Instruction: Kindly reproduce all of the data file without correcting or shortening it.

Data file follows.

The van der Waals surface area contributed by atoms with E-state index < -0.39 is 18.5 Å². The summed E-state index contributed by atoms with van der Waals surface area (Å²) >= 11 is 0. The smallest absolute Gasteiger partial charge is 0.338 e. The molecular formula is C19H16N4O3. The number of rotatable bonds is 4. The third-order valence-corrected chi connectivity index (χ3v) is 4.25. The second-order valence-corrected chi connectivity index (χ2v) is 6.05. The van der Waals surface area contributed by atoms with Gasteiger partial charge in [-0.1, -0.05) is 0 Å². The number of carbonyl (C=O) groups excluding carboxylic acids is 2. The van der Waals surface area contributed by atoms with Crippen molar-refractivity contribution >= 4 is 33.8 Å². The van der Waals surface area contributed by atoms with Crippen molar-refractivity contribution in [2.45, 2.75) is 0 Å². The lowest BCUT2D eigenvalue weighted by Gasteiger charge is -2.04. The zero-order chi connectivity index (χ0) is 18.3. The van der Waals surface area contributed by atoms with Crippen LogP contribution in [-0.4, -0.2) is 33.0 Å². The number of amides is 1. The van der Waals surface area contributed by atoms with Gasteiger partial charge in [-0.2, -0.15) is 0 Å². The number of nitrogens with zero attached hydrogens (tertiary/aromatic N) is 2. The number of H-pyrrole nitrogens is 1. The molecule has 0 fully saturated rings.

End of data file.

The van der Waals surface area contributed by atoms with E-state index < -0.39 is 18.5 Å². The summed E-state index contributed by atoms with van der Waals surface area (Å²) >= 11 is 0. The smallest absolute Gasteiger partial charge is 0.338 e. The molecular formula is C19H16N4O3. The number of rotatable bonds is 4. The third-order valence-corrected chi connectivity index (χ3v) is 4.25. The second-order valence-corrected chi connectivity index (χ2v) is 6.05. The van der Waals surface area contributed by atoms with Gasteiger partial charge in [-0.1, -0.05) is 0 Å². The number of carbonyl (C=O) groups excluding carboxylic acids is 2. The van der Waals surface area contributed by atoms with Crippen molar-refractivity contribution >= 4 is 33.8 Å². The van der Waals surface area contributed by atoms with Crippen molar-refractivity contribution in [2.45, 2.75) is 0 Å². The lowest BCUT2D eigenvalue weighted by Gasteiger charge is -2.04. The zero-order chi connectivity index (χ0) is 18.3. The van der Waals surface area contributed by atoms with Crippen LogP contribution in [-0.4, -0.2) is 33.0 Å². The number of amides is 1. The van der Waals surface area contributed by atoms with Gasteiger partial charge in [-0.2, -0.15) is 0 Å². The number of nitrogens with zero attached hydrogens (tertiary/aromatic N) is 2. The number of H-pyrrole nitrogens is 1. The molecule has 0 fully saturated rings.